Infoscience

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Discovery of whitlockite in mantle xenoliths: Inferences for water- and halogen-poor fluids and trace element residence in the terrestrial upper mantle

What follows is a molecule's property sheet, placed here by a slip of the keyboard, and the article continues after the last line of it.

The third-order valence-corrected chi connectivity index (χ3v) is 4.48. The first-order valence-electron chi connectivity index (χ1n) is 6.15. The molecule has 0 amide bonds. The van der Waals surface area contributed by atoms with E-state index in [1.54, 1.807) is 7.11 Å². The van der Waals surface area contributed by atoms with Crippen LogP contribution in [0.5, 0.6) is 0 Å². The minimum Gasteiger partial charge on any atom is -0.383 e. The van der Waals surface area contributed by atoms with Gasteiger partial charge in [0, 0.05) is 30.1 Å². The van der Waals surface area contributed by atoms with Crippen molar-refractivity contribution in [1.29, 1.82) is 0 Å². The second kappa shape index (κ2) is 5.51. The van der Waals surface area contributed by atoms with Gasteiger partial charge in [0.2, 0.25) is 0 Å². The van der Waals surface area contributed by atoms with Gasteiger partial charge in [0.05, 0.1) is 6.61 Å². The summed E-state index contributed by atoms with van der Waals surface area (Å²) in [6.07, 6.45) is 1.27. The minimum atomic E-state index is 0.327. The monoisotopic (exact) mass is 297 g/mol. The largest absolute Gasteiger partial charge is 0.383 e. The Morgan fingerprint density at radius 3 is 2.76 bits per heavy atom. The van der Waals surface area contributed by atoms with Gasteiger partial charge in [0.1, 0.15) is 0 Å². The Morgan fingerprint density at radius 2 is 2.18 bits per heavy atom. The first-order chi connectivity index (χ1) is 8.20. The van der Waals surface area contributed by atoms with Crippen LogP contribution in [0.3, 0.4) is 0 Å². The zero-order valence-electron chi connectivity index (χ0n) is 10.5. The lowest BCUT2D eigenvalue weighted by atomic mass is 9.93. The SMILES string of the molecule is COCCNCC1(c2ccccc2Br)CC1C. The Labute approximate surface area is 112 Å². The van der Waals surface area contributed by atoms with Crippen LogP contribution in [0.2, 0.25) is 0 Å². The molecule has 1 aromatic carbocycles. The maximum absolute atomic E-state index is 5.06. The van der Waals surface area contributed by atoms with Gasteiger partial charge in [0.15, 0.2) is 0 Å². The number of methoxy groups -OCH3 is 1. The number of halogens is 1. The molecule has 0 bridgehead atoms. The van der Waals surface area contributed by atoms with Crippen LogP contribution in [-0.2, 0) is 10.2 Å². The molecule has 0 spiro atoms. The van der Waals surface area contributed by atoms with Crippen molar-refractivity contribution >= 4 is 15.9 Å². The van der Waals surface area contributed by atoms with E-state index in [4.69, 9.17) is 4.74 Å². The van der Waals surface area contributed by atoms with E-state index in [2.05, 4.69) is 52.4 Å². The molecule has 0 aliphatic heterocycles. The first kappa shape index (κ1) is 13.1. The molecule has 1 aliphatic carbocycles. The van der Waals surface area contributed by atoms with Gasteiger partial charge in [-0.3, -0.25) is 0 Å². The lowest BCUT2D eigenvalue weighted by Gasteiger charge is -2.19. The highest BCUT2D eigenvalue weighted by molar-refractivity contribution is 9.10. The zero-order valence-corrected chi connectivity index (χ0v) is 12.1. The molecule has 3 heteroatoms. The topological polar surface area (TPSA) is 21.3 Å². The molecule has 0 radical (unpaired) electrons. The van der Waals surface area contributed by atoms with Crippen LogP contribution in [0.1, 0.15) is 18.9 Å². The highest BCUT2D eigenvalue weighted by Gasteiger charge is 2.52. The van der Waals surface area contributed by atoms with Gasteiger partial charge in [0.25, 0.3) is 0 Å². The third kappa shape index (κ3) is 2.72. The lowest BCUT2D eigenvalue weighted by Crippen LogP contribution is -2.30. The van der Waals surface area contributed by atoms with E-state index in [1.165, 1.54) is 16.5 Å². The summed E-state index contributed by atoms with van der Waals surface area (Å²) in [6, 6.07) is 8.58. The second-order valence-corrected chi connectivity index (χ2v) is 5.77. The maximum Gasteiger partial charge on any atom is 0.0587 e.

Chemical analyses and Raman micro-spectroscopy have identified whitlockite (water- and halogen-free phosphate) in mantle xenoliths from Siberia. Whitlockite has not previously been reported from terrestrial mantle-derived rocks, but is the most common accessory phosphate in meteorites and igneous rocks from Mars and the Moon. The presence of the 'anhydrous' whitlockite, together with the breakdown of 'hydrous' accessory minerals (amphibole, phlogopite) in the same xenoliths, indicates that portions of the terrestrial upper mantle may be nearly as low in water and halogens as in inner parts of the smaller solar system bodies, regardless of enrichments of other highly mobile components (phosphorus, alkalis). Whitlockite may be an important host for some lithophile trace elements in those portions of the terrestrial mantle. It contains up to 3 times more rare earth elements than coexisting apatite but less Sr, Ba and U while Th abundances are similar. Thus, trace element abundances, patterns and ratios (e.g. Sr/Nd, Th/U) in whitlockite-bearing mantle rocks and coexisting fluids may be distinct from those for mantle rocks containing only apatite and/or other 'hydrous' minerals. Several generations of both whitlockite and apatite with different textural positions and abundances of Na, Mg, Sr and LREE were identified in some of the xenoliths. Furthermore, precipitation of the phosphates was accompanied by the formation of a distinct generation of clinopyroxene, which contains much less Zr (up to 10 times) but more LREE than clinopyroxenes formed in previous metasomatic episodes. (c) 2006 Elsevier B.V. All fights reserved.

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